|Physical||Communication||Cognitive||Behavioural / Emotional|
Dysphagia (difficulty swallowing food or liquids) is one of the most common health challenges following a TBI. The nerve centres controlling swallowing within the brain may be damaged, or the person with the condition may have cognitive problems and no longer understand what food is or how to eat and swallow food. Dysphagia may result in choking and aspirating (inhaling) food into the lungs which can result in pneumonia.
Treatments for dysphagia include:
In time most patients who have suffered Traumatic Brain Injury can regain their swallowing reflex.
"Thousands of children and young people living in the UK today without the help and support that can make a huge difference to their lives"
"When someone has a brain injury, early access to local, specialist rehabilitation is crucial to ensure the maximum recovery and make significant savings to the state in health costs"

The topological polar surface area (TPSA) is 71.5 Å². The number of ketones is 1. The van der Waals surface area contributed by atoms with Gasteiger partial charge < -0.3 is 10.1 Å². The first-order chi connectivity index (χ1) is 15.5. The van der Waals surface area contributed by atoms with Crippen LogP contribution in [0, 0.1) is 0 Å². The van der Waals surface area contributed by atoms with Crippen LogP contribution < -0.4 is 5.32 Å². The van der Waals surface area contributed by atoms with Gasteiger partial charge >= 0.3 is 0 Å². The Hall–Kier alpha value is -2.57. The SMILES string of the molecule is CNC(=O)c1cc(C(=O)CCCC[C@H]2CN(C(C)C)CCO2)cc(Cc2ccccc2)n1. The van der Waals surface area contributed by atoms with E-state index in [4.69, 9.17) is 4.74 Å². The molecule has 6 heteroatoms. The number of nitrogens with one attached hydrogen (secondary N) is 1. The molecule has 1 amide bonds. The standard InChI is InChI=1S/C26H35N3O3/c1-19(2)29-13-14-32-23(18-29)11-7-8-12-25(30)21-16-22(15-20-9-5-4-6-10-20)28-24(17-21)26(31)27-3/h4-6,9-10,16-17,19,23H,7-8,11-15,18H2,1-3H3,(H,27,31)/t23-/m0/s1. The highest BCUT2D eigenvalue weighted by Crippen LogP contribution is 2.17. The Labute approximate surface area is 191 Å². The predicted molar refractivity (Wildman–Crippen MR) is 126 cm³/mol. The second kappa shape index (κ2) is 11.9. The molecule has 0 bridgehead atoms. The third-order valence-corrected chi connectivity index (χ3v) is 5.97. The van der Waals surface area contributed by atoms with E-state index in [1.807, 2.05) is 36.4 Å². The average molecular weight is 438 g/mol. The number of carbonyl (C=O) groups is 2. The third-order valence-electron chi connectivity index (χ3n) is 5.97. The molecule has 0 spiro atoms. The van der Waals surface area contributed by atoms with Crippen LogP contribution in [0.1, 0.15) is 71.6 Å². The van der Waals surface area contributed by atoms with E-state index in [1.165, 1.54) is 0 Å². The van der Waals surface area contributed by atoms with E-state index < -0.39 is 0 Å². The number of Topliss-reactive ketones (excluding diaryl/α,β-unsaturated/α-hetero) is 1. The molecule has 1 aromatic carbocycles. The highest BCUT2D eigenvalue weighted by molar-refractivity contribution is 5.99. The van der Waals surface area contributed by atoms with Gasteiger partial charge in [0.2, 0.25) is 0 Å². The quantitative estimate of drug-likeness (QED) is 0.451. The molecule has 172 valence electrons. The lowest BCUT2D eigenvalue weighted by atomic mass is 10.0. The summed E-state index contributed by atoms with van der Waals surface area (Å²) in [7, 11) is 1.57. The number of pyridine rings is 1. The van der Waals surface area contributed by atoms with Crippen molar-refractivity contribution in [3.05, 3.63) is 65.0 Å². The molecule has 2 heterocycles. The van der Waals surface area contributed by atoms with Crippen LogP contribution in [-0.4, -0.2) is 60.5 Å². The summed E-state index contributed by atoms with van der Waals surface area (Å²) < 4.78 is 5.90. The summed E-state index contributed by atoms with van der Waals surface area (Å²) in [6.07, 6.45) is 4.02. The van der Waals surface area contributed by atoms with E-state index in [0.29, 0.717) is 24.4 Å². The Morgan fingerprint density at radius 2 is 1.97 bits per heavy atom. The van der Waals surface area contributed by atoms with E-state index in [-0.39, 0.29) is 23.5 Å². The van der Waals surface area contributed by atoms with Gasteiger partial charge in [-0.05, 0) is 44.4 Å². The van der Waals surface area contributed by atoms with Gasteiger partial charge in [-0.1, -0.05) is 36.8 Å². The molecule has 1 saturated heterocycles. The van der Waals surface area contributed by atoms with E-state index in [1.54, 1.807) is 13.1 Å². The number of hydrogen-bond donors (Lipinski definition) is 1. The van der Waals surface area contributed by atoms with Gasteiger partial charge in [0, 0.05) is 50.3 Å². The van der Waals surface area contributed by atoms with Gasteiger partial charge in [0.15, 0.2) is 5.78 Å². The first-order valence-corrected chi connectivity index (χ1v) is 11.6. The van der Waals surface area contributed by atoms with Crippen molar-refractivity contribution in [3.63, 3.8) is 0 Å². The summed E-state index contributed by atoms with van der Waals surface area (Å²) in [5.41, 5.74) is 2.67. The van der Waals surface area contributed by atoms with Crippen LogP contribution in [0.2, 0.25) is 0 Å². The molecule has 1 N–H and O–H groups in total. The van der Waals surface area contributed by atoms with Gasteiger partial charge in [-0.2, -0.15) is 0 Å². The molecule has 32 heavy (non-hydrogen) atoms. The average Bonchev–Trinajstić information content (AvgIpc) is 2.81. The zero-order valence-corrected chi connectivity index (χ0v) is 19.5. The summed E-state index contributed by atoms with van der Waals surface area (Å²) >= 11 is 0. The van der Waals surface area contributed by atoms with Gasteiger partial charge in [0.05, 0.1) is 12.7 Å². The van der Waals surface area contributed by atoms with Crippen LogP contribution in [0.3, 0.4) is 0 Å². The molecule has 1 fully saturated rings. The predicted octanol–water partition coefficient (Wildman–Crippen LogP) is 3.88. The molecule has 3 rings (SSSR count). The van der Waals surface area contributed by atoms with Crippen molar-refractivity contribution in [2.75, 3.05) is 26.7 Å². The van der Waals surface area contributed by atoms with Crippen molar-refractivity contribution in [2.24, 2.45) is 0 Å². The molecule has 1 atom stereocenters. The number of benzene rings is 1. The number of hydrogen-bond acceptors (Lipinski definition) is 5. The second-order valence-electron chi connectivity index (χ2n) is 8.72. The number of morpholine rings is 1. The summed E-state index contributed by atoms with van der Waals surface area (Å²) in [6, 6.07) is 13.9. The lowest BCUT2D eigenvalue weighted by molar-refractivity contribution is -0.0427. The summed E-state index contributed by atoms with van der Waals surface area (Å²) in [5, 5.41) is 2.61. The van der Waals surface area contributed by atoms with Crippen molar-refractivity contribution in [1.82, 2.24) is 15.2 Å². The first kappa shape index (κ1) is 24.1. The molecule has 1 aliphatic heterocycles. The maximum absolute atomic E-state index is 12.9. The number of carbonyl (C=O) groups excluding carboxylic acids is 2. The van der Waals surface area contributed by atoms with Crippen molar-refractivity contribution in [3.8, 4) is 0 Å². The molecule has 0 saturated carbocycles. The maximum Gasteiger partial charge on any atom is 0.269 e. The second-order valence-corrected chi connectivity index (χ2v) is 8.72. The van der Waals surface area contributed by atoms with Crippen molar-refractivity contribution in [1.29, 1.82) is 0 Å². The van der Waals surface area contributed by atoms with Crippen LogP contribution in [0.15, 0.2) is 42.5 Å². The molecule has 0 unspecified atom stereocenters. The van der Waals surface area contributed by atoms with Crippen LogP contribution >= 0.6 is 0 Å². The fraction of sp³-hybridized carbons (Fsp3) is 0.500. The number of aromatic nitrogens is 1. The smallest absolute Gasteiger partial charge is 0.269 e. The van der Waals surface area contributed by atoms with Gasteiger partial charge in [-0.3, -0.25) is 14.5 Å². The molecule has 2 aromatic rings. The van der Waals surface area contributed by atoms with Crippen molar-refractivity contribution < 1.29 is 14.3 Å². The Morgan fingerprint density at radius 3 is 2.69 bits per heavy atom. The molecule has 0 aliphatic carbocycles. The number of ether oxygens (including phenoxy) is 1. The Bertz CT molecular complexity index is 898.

"Positive and coordinated neuro-rehab interventions for children and young people is proven to bring health improvements; improve independence; reduces the need for sheltered living; decreases vulnerability; decreases drop-out rates in schools; decreases youth offending"
"Parent-supported interventions after paediatric ABI bring reductions to the cost to society"
"Our 10 year study proves that family-led home-based neuro-rehab interventions deliver the best outcomes for children and young people"
"Intensive and individualized approaches work. A one-size-fits-all approach doesn't. You have to make it relevant to the child."
"Healthy teens are better at identifying strategies to deal with barriers. KIDS WITH ABI'S CAN'T!"
"Different 'experts' involved in paediatric neuro-rehabilitation come from different organisational cultures which causes conflict and has a negative effect on the outcomes for the child."